BRIEF DESCRIPTION OF THE DRAWINGS

The features and advantages of this invention, and the manner of attaining them, will become more apparent and the invention itself will be better understood by reference to the following description of embodiments of the invention taken in conjunction with the accompanying drawings, wherein:

FIG. 1 is a cross-sectional view of a surgical instrument embodiment;

FIG. 1A is a perspective view of one embodiment of an implantable staple cartridge;

FIGS. 1B-1E illustrate portions of an end effector clamping and stapling tissue with an implantable staple cartridge;

FIG. 2 is a partial cross-sectional side view of another end effector coupled to a portion of a surgical instrument with the end effector supporting a surgical staple cartridge and with the anvil thereof in an open position;

FIG. 3 is another partial cross-sectional side view of the end effector of FIG. 2 in a closed position;

FIG. 4 is another partial cross-sectional side view of the end effector of FIGS. 2 and 3 as the knife bar is starting to advance through the end effector;

FIG. 5 is another partial cross-sectional side view of the end effector of FIGS. 2-4 with the knife bar partially advanced therethrough;

FIGS. 6A-6D diagram the deformation of a surgical staple positioned within a collapsible staple cartridge body in accordance with at least one embodiment;

FIG. 7A is a diagram illustrating a staple positioned in a crushable staple cartridge body;

FIG. 7B is a diagram illustrating the crushable staple cartridge body of FIG. 7A being crushed by an anvil;

FIG. 7C is a diagram illustrating the crushable staple cartridge body of FIG. 7A being further crushed by the anvil;

FIG. 7D is a diagram illustrating the staple of FIG. 7A in a fully formed configuration and the crushable staple cartridge of FIG. 7A in a fully crushed condition;

FIG. 8 is a top view of a staple cartridge in accordance with at least one embodiment comprising staples embedded in a collapsible staple cartridge body;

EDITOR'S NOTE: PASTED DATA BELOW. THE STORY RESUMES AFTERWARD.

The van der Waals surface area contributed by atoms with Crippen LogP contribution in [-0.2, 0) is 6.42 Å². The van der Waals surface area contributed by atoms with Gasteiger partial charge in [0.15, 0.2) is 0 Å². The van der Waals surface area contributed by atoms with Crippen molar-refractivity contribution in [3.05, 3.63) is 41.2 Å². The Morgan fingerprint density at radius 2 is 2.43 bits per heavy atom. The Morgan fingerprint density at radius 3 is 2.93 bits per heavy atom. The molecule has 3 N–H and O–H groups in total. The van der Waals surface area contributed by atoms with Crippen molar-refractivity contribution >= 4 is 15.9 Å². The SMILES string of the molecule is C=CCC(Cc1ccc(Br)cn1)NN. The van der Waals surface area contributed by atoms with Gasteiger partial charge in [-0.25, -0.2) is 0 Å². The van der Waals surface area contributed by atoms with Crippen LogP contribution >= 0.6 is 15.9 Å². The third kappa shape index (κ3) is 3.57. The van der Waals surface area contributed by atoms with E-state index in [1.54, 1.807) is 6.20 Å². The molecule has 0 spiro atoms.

FIG. 9 is an elevational view of the staple cartridge of FIG. 8;

FIG. 10 is an exploded perspective view of an alternative embodiment of a compressible staple cartridge comprising staples therein and a system for driving the staples against an anvil;

FIG. 10A is a partial cut-away view of an alternative embodiment of the staple cartridge of FIG. 10;

FIG. 11 is a cross-sectional view of the staple cartridge of FIG. 10;

FIG. 12 is an elevational view of a sled configured to traverse the staple cartridge of FIG. 10 and move the staples to toward the anvil;

FIG. 13 is a diagram of a staple driver which can be lifted toward the anvil by the sled of FIG. 12;

FIG. 14 is a perspective view of a staple cartridge comprising a rigid support portion and a compressible tissue thickness compensator for use with a surgical stapling instrument in accordance with at least one embodiment of the invention;

FIG. 15 is a partially exploded view of the staple cartridge of FIG. 14;

FIG. 16 is a fully exploded view of the staple cartridge of FIG. 14;

FIG. 17 is another exploded view of the staple cartridge of FIG. 14 without a warp covering the tissue thickness compensator;

FIG. 18 is a perspective view of a cartridge body, or support portion, of the staple cartridge of FIG. 14;

FIG. 19 is a top perspective view of a sled movable within the staple cartridge of FIG. 14 to deploy staples from the staple cartridge;

FIG. 20 is a bottom perspective view of the sled of FIG. 19;

FIG. 21 is an elevational view of the sled of FIG. 19;

FIG. 22 is a top perspective view of a driver configured to support one or more staples and to be lifted upwardly by the sled of FIG. 19 to eject the staples from the staple cartridge;

FIG. 23 is a bottom perspective view of the driver of FIG. 22;

FIG. 24 is a wrap configured to at least partially surround a compressible tissue thickness compensator of a staple cartridge;

FIG. 25 is a partial cut away view of a staple cartridge comprising a rigid support portion and a compressible tissue thickness compensator illustrated with staples being moved from an unfired position to a fired position during a first sequence;

FIG. 26 is an elevational view of the staple cartridge of FIG. 25;

FIG. 27 is a detail elevational view of the staple cartridge of FIG. 25;